Murder In A Small
Hate Crimes & Homophobia
By: Ann C.
Shortly after midnight on Oct 7th 1998, 21 year old Mathew Shepard was pistol whipped, tortured, and tied to a fence near the sleepy town of Laramie, Wyoming. He died four days later on October 12 from severe head wounds. His attackers were Russell Arthur Henderson, and Aaron James McKinney, who lured Shepard into their truck by posing as two gay men. Brandon Teena, a woman living as a transgender male was raped then consequently murdered by John Lotter and Marvin Nissen on New Year’s Eve 1993 when they discovered he was anatomically female. In 2005 110 men were arrested for attending a supposed gay wedding in the Kingdom of Saudi Arabia. Four of these men, including one Jordanian man were sentenced to 2,000 lashes and two years in jail (Retherford 2007). Homosexuality in the KSA is punishable by flogging, or death, usually by beheading (Retherford 2007). Hate crimes are cause for outrage, and action. People around the world are stepping up to fight hate crimes, and to end homophobia.
The Stonewall Riots, which started on June 28, 1969 in New York City, are seen as the catalyst for the movement for gay rights. The Stonewall Riots were a string of violent attacks between the LGBT community and the New York Police. After raiding the Stonewall Inn for the supposed illegal distribution of alcohol, police officers lined up the patrons of the Stonewall Inn, demanding to see identification (Wright 1999). Most were released but the staff, and a few transsexuals were thrown into the back of police cars. At this point the streets erupted into violence. The police began beating the patrons with billy clubs and the most feminine of the men were hand selected for extra brutality (Wright 1999). The police officers were nearly burned alive when an unidentified person attempted to throw cover them in kerosene (Wright 1999). The riots lasted for days, and drew crowds of members of the LGBT community and supporters. The Stonewall Riots are commonly credited with the beginning of Gay Pride Parades and Dyke Marches that take place world wide, generally in June to commemorate the historic events that took place in the Greenwich Village neighborhood.
While homosexuality has gained considerable worldwide acceptance since the Stonewall Riots in 1969, hate crimes against Gays and Lesbians are not obsolete. The brutal murder of Mathew Shepard, and the rape and murder of Teena Brandon are some of the most well known and atrocious hate crimes. After the death of her son in 1998, Judy Shepard founded The Matthew Shepard Foundation and has dedicated her life to creating a safe and accepting world for gays and lesbians, with a focus on establishing a safe place for LGBT youth (Shepard 2006). She travels around the world speaking at Universities and other events spreading her message of understanding, compassion, and acceptance. This past year she spoke at the Gay and Lesbian Medical Association Conference in San Juan, Puerto Rico (Shepard 2006). ‘The Laramie Project’, a play by Moises Kaufman, was first performed at The Ricketson Theatre by the Denver Center Theatre Company in Denver, Colorado. It has since been performed in colleges and universities across America, as well as Canada, the United Kingdom, Australia, and New Zealand (2002). The brutal and untimely death of Matthew Shepard is an example of how lack of understanding can lead to violence. The mission of Judy Shepard, who was awarded an honorary doctorate degree in humanities (The Matthew Shepard Foundation), has turned her son and his untimely death into a legacy of hope and love.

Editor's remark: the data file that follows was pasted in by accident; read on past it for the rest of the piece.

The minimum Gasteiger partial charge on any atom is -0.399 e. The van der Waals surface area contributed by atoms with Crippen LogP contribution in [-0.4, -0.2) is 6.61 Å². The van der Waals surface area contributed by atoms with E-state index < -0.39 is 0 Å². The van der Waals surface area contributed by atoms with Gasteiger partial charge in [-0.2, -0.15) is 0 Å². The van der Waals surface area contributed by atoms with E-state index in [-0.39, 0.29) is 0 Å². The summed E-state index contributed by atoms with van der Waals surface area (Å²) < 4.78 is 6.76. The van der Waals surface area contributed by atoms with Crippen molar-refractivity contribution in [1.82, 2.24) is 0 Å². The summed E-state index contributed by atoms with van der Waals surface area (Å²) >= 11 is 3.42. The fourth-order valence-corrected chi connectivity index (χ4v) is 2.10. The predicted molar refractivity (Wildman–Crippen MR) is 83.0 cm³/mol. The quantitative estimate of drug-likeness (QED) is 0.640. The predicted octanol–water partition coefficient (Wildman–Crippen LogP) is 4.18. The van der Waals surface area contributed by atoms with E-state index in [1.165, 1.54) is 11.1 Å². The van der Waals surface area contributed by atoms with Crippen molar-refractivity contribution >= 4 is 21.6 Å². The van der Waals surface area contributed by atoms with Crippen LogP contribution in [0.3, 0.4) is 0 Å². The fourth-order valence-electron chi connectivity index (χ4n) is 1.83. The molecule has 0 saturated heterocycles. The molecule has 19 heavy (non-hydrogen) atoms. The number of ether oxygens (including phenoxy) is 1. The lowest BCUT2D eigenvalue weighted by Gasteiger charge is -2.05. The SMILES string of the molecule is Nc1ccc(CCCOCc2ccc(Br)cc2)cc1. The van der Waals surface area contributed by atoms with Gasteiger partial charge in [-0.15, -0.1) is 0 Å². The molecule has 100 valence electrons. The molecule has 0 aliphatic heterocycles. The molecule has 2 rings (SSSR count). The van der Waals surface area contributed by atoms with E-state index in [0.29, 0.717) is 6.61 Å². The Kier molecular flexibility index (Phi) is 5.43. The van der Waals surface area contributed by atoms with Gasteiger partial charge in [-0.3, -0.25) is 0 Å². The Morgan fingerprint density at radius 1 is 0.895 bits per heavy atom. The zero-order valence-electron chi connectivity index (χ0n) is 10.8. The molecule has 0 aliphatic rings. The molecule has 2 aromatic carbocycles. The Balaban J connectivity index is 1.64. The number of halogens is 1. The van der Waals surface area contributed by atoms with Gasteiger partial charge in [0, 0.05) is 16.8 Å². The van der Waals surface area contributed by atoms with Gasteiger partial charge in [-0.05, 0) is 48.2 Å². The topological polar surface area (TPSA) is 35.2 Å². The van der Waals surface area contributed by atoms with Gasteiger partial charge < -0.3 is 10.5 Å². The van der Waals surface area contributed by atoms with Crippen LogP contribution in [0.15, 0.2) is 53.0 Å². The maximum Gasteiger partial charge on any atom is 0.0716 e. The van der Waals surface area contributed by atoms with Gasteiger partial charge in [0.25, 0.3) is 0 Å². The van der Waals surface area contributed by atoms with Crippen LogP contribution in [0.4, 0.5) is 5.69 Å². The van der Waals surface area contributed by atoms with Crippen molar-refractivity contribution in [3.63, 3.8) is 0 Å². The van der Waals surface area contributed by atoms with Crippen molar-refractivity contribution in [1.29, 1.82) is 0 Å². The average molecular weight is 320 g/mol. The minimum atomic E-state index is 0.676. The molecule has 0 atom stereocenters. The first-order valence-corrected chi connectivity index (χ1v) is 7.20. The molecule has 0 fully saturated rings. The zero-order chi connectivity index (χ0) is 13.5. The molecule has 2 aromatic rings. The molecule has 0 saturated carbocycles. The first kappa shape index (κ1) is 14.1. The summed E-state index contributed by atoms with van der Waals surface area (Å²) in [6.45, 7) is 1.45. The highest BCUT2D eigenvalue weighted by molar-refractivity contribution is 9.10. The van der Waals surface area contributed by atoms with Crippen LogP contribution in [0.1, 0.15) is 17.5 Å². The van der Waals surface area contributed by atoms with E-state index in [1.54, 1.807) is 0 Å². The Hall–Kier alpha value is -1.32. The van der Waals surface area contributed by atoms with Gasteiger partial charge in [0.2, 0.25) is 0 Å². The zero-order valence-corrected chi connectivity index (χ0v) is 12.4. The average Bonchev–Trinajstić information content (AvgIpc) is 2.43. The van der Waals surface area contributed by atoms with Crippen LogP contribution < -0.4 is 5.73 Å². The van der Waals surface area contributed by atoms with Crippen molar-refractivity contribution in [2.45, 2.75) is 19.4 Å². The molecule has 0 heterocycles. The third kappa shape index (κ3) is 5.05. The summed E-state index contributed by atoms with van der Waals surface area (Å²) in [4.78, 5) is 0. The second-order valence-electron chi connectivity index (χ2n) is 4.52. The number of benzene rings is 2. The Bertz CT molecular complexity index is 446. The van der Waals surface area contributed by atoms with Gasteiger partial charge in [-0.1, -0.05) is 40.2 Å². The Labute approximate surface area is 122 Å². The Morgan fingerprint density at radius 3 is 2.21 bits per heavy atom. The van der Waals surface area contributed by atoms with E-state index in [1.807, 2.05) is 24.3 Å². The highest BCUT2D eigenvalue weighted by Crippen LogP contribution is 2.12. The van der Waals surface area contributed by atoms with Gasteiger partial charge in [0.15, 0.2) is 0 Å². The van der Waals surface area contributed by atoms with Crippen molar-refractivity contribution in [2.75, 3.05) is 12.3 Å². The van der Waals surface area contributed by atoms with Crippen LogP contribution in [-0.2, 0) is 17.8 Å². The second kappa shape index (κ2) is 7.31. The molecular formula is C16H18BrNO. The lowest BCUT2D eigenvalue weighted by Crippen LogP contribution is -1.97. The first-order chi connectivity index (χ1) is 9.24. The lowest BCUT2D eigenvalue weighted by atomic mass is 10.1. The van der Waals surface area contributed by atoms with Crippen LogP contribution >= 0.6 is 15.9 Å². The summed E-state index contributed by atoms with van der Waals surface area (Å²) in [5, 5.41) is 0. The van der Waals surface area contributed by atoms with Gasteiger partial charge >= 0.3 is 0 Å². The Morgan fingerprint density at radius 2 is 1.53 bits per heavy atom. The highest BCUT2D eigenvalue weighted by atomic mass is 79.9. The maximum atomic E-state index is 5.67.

The rape and murder of Brandon Teena has also become a widely recognized hate crime. The story became notorious in 1999 when ‘Boys Don’t Cry’, starring Hilary Swank, who was awarded the 1999 Academy Awarded for Best Actress for her role as Teena Brandon, was released into theaters (1999). The documentary ‘The Brandon Teena Story’ directed by Susan Muska and Greta Olafsdottir, also tells the story of Brandon Teena through interviews with people who knew Brandon, including former girlfriends, recorded interrogation and trial transcripts (1998). The films have brought awareness to the devastation caused by hate crimes and have highlighted the need to end homophobia.
Legislation against hate crimes now exist in many parts of North America, Euopre and Eurasia (Wikipedia 2008). Particulars of the laws vary from country to country, and many do not specifically include crimes against gays and lesbians. Countries that specifically mention ‘sexual preference’ or sexual orientation’ in the legislation include; Belgium, Canada, France, Iceland, the United Kingdom, and the United States (Wikipedia 2008). Supporters of hate crime legislation argue that crimes committed because of prejudice are of greater harm to society then crimes that are not motivated by hate. Those who do not support hate crime legislation assert that it is unethical to give a harsher punishment for a crime motivated by hate because it takes away from the severity of a crime committed for other reasons (Scott 2007).
A hate crime is defined as “a crime, usually violent, motivated by prejudice or intolerance toward a member of a gender, racial, religious, or social group” (Random House Unabridged Dictionary Def 1). Hate crimes including the violent murder of Matthew Shepard, and the rape and murder of Brandon Teen highlight the need to teach understanding and acceptance, and to promote a society that is free of homophobia.